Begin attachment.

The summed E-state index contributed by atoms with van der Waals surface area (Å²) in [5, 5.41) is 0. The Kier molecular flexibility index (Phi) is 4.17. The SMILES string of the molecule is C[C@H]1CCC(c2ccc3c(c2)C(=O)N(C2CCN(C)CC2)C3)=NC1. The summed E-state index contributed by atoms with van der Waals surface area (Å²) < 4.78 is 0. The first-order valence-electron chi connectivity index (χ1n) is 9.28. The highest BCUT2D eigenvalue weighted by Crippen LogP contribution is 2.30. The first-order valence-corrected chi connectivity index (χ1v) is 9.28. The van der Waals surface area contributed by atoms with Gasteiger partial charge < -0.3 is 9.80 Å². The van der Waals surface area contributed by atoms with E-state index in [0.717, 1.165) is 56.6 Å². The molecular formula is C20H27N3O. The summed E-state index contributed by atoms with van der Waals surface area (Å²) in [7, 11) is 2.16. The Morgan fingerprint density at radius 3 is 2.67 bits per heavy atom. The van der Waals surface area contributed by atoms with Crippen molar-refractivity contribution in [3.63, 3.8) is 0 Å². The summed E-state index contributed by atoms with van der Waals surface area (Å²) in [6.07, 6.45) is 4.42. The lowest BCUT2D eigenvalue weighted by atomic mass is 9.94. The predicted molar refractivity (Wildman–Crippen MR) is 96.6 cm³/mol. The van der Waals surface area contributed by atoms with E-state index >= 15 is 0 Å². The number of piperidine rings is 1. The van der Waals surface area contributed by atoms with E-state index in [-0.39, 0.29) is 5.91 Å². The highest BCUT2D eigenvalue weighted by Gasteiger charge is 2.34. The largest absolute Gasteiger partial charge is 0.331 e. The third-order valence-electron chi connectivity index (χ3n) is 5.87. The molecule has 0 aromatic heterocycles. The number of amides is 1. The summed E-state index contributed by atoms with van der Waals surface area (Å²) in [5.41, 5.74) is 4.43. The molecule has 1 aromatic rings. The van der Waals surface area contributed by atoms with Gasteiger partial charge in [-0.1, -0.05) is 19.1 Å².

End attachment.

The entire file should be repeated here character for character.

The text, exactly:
The summed E-state index contributed by atoms with van der Waals surface area (Å²) in [5, 5.41) is 0. The Kier molecular flexibility index (Phi) is 4.17. The SMILES string of the molecule is C[C@H]1CCC(c2ccc3c(c2)C(=O)N(C2CCN(C)CC2)C3)=NC1. The summed E-state index contributed by atoms with van der Waals surface area (Å²) < 4.78 is 0. The first-order valence-electron chi connectivity index (χ1n) is 9.28. The highest BCUT2D eigenvalue weighted by Crippen LogP contribution is 2.30. The first-order valence-corrected chi connectivity index (χ1v) is 9.28. The van der Waals surface area contributed by atoms with Gasteiger partial charge < -0.3 is 9.80 Å². The van der Waals surface area contributed by atoms with E-state index in [0.717, 1.165) is 56.6 Å². The molecular formula is C20H27N3O. The summed E-state index contributed by atoms with van der Waals surface area (Å²) in [7, 11) is 2.16. The Morgan fingerprint density at radius 3 is 2.67 bits per heavy atom. The van der Waals surface area contributed by atoms with Crippen molar-refractivity contribution in [3.63, 3.8) is 0 Å². The summed E-state index contributed by atoms with van der Waals surface area (Å²) in [6.07, 6.45) is 4.42. The lowest BCUT2D eigenvalue weighted by atomic mass is 9.94. The predicted molar refractivity (Wildman–Crippen MR) is 96.6 cm³/mol. The van der Waals surface area contributed by atoms with E-state index >= 15 is 0 Å². The number of piperidine rings is 1. The van der Waals surface area contributed by atoms with E-state index in [-0.39, 0.29) is 5.91 Å². The highest BCUT2D eigenvalue weighted by Gasteiger charge is 2.34. The largest absolute Gasteiger partial charge is 0.331 e. The third-order valence-electron chi connectivity index (χ3n) is 5.87. The molecule has 0 aromatic heterocycles. The number of amides is 1. The summed E-state index contributed by atoms with van der Waals surface area (Å²) in [5.41, 5.74) is 4.43. The molecule has 1 aromatic rings. The van der Waals surface area contributed by atoms with Gasteiger partial charge in [-0.1, -0.05) is 19.1 Å².